Ancient Monuments

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Market cross on south side of Market Place

A Scheduled Monument in Mountsorrel, Leicestershire

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Latitude: 52.73 / 52°43'48"N

Longitude: -1.1399 / 1°8'23"W

OS Eastings: 458179.329513

OS Northings: 315054.388535

OS Grid: SK581150

Mapcode National: GBR 8L9.SRK

Mapcode Global: WHDHY.GMFZ

Entry Name: Market cross on south side of Market Place

Scheduled Date: 29 May 1952

Last Amended: 15 May 1996

Source: Historic England

Source ID: 1014516

English Heritage Legacy ID: 21651

County: Leicestershire

Civil Parish: Mountsorrel

Built-Up Area: Mountsorrel

Traditional County: Leicestershire

Lieutenancy Area (Ceremonial County): Leicestershire

Church of England Parish: Mountsorrel St Peter

Church of England Diocese: Leicester


The monument includes the market cross, a rotunda located on the south
side of Market Place in the town of Mountsorrel. The cross, which is Listed
Grade II*, takes the form of a small open-sided peristyle structure surmounted
by a finial and is principally late-18th century in date.
The cross stands on a slightly raised circular platform, which is
approximately 6.5m in diameter and has a stone-flagged floor. The entablature
and roof are supported by eight Doric columns which stand on stone pads. These
columns consist of sandstone blocks and have been strengthened in places with
iron tie-bands. The domed roof is cased in lead with a plastered interior and
is surmounted by a stone vase-shaped finial.
Documentary references indicate that a charter allowing a market to be held in
Mountsorrel was granted by Edward I in 1292. The original market cross was
moved by Sir John Danvers in the late-18th century to Swithland Park,
approximately 3km to the south west of Mountsorrel, for `safekeeping'and the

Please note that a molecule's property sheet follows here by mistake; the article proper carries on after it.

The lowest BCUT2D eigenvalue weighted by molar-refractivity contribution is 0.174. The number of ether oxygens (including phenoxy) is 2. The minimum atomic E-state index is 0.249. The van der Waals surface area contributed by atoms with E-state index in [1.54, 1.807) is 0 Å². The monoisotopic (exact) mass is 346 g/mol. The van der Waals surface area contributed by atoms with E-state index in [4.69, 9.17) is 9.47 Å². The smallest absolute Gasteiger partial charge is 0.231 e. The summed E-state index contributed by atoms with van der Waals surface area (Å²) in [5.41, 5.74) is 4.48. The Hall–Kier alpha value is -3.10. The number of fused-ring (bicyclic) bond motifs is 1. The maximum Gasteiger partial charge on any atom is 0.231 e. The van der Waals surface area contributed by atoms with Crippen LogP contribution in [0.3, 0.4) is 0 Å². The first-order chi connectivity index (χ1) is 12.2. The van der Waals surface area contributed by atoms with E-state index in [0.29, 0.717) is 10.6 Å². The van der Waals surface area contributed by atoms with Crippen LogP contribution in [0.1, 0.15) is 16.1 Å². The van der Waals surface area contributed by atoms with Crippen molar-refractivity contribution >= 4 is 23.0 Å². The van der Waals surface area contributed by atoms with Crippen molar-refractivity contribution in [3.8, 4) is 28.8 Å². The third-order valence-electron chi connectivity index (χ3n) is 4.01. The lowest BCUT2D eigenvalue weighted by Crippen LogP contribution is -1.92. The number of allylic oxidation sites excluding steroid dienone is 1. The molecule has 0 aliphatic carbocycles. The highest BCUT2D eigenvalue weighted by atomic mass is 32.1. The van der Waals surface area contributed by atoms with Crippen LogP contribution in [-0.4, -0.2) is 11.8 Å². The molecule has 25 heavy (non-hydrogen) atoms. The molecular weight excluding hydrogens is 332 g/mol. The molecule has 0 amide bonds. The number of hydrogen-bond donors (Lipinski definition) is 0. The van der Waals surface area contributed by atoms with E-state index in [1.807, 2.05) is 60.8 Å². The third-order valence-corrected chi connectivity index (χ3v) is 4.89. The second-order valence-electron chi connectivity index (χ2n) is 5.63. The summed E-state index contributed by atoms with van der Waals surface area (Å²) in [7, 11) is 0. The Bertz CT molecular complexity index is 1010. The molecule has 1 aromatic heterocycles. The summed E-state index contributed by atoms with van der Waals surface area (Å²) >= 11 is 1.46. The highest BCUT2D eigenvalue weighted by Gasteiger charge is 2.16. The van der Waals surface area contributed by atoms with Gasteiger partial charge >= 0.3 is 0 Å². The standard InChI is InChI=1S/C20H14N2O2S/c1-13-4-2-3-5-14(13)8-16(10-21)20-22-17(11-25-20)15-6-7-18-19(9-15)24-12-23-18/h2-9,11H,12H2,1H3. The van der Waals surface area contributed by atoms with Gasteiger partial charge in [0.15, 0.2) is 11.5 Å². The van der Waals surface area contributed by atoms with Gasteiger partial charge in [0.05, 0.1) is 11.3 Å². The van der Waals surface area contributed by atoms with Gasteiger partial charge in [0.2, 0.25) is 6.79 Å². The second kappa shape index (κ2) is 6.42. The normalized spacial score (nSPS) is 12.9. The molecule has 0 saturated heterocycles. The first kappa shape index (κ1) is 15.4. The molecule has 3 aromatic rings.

present structure, designed by William Thomas, was erected in its place in
The surfaces of all modern roads and pavements and the concrete bollards are
excluded from the scheduling, although the ground beneath these features is

The site of the monument is shown on the attached map extract.
It includes a 1 metre boundary around the archaeological features,
considered to be essential for the monument's support and preservation.

Source: Historic England

Reasons for Scheduling

A standing cross is a free standing upright structure, usually of stone,
mostly erected during the medieval period (mid 10th to mid 16th centuries AD).
Standing crosses served a variety of functions. In churchyards they served as
stations for outdoor processions, particularly in the observance of Palm
Sunday. Elsewhere, standing crosses were used within settlements as places for
preaching, public proclamation and penance, as well as defining rights of
sanctuary. Standing crosses were also employed to mark boundaries between
parishes, property, or settlements. A few crosses were erected to commemorate
battles. Some crosses were linked to particular saints, whose support and
protection their presence would have helped to invoke. Crosses in market
places may have helped to validate transactions. After the Reformation, some